Unfortunately, the system did not yield good results because prisoners were discharged from prisons merely on surety for good behaviour without being prepared and trained for a disciplined life in the community. In absence of adequate after-care, these discharged prisoners often developed recidivistic tendencies thus rendering public life more insecure and unsafe.
Therefore, it became necessary to introduce radical changes in the method of release under the system of ‘Ticket on Leave’ and this finally led to the evolution of modem system of conditional release on parole towards the first quarter of the nineteenth century’.
The British penal system admits the following categories of persons for parole:—
(a) Those who are convicted for serious offences for which sentence exceeds three years. The parolees in such cases are to report to the police every month during the period of parole.
(b) Those who are habitual offenders and sentenced under the preventive detention laws.
(c) Juvenile delinquents who are institutionalised in borstals, reformatories and rehabilitation centres.
The utilisation of British convicts as labour in Australian farms was first started on an experimental basis. This generated a feeling that prisoners could be paroled out for a useful purpose rather than being confined in closed prison cells. But the conditional release granted to prisoners under parole necessarily implied their return to the prison if they acted in derogation of good behaviour. The efficiency of parole essentially lay in two fundamental considerations, namely,—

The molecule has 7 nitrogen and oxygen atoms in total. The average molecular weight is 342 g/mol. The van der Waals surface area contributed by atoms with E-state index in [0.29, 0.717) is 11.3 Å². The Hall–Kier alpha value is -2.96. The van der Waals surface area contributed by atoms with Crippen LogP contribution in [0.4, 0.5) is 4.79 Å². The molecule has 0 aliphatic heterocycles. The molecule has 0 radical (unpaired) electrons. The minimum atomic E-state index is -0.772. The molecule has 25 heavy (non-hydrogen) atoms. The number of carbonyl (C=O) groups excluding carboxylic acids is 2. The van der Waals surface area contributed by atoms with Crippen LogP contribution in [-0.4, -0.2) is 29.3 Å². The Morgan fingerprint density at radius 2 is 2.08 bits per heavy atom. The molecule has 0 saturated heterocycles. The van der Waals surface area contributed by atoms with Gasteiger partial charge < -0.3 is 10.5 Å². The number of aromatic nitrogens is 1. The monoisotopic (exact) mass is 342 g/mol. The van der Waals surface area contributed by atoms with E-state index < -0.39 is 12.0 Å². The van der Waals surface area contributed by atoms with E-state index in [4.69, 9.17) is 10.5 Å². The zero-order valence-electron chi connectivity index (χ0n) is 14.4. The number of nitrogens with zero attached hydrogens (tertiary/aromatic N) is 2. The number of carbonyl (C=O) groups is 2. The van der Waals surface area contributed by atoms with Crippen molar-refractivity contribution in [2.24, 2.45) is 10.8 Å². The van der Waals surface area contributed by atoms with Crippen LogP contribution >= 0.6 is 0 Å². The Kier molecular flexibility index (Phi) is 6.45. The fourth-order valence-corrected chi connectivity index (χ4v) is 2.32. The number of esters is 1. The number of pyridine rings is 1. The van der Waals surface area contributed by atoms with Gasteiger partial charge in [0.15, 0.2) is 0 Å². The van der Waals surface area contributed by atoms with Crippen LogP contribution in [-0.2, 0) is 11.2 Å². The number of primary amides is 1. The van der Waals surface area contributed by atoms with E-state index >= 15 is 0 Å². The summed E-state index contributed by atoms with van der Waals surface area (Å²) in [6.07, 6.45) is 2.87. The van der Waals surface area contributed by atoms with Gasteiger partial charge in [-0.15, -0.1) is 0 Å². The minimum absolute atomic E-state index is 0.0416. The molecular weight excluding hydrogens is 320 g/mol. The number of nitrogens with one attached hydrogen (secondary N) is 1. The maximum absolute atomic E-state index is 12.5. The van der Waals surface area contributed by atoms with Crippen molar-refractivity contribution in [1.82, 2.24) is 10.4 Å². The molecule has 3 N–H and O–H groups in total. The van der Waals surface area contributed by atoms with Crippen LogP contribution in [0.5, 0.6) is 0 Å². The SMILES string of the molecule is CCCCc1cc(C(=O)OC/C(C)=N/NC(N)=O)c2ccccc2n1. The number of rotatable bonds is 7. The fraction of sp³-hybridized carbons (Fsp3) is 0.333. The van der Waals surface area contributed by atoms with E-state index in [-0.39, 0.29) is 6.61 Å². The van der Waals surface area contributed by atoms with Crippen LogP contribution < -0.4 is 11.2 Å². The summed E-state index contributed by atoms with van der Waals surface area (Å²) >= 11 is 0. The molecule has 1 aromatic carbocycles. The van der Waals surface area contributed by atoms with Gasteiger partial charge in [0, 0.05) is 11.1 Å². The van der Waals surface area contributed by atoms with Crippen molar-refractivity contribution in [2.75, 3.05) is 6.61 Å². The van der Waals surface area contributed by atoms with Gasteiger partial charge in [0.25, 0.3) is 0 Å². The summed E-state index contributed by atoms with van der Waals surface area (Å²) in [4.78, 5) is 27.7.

(i) There must be disposition of good behaviour on the part of the prisoner; and
(ii) Conditional release under parole was in fact a reward for good behaviour in prison.
The release of prisoners on parole has now been accepted as a part of the rehabilitative programme in Britain. It affords an opportunity to the convicted prisoner to prove that he can return to community as a law abiding citizen if trusted and allowed to forget that he is an ex-convict.
The task of rehabilitation which was once left wholly to the voluntary organisations and agencies has now become a State responsibility. The Report of the Advisory Council on Penal System in England in 1973 recommended that the State should assume responsibility for the after-care of every inmate imprisoned by it.
The parole practices in United Kingdom have been criticised on three major grounds. Firstly, it is alleged that the system of parole does not work well because too many inmates enter from front door and leave through the backdoor unreformed and bent on new criminal activity. Secondly, indeterminate sentence leaves everyone in the dark regarding the inmates’ release.
No one knows how long a person shall be in the prison. Thirdly, Parole decision-making policy is not explicit. In other words, Boards and Commissions responsible to release operate in secret according to tacit policies unknown and unknowledgeable to public and the offender. This contributes to cynicism.
Parole, as a technique of correctional measure has been criticised by J. Edgar Hoover, the former British Director of FBI on the ground that mal-administration in making proper selection of prisoners and then pursuing their cases with vigour and proper attention frustrates the nobel objective underlying the scheme and ill-advised clemency granted to incorrigible convicts by way of release on parole does more harm than good to the community.